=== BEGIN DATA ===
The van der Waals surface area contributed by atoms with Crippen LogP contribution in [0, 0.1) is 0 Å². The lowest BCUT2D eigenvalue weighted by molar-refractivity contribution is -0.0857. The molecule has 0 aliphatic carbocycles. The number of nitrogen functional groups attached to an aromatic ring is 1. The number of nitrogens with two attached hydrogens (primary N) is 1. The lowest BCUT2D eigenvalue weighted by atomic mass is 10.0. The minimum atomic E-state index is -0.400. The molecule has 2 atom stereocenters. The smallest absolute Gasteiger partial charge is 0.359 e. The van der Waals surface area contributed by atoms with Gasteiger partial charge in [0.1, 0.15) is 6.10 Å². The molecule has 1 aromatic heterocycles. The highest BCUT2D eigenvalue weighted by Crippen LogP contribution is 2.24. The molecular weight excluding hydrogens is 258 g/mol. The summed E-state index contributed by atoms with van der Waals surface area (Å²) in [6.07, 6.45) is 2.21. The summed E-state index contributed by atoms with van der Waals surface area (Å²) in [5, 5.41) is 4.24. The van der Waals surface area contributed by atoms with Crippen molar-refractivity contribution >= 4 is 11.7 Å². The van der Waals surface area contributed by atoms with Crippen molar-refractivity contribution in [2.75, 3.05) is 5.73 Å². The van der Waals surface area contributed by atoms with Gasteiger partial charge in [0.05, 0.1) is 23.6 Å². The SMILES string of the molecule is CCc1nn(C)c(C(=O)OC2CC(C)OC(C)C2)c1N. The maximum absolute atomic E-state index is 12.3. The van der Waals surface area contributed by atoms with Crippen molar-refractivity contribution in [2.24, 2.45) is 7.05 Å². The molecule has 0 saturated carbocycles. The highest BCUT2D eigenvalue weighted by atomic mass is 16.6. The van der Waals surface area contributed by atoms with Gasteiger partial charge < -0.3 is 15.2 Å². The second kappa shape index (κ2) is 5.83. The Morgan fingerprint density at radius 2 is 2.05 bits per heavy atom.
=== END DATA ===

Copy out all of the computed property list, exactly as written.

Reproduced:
The van der Waals surface area contributed by atoms with Crippen LogP contribution in [0, 0.1) is 0 Å². The lowest BCUT2D eigenvalue weighted by molar-refractivity contribution is -0.0857. The molecule has 0 aliphatic carbocycles. The number of nitrogen functional groups attached to an aromatic ring is 1. The number of nitrogens with two attached hydrogens (primary N) is 1. The lowest BCUT2D eigenvalue weighted by atomic mass is 10.0. The minimum atomic E-state index is -0.400. The molecule has 2 atom stereocenters. The smallest absolute Gasteiger partial charge is 0.359 e. The van der Waals surface area contributed by atoms with Gasteiger partial charge in [0.1, 0.15) is 6.10 Å². The molecule has 1 aromatic heterocycles. The highest BCUT2D eigenvalue weighted by Crippen LogP contribution is 2.24. The molecular weight excluding hydrogens is 258 g/mol. The summed E-state index contributed by atoms with van der Waals surface area (Å²) in [6.07, 6.45) is 2.21. The summed E-state index contributed by atoms with van der Waals surface area (Å²) in [5, 5.41) is 4.24. The van der Waals surface area contributed by atoms with Crippen molar-refractivity contribution >= 4 is 11.7 Å². The van der Waals surface area contributed by atoms with Crippen molar-refractivity contribution in [2.75, 3.05) is 5.73 Å². The van der Waals surface area contributed by atoms with Gasteiger partial charge in [0.05, 0.1) is 23.6 Å². The SMILES string of the molecule is CCc1nn(C)c(C(=O)OC2CC(C)OC(C)C2)c1N. The maximum absolute atomic E-state index is 12.3. The van der Waals surface area contributed by atoms with Crippen molar-refractivity contribution in [2.24, 2.45) is 7.05 Å². The molecule has 0 saturated carbocycles. The highest BCUT2D eigenvalue weighted by atomic mass is 16.6. The van der Waals surface area contributed by atoms with Gasteiger partial charge < -0.3 is 15.2 Å². The second kappa shape index (κ2) is 5.83. The Morgan fingerprint density at radius 2 is 2.05 bits per heavy atom.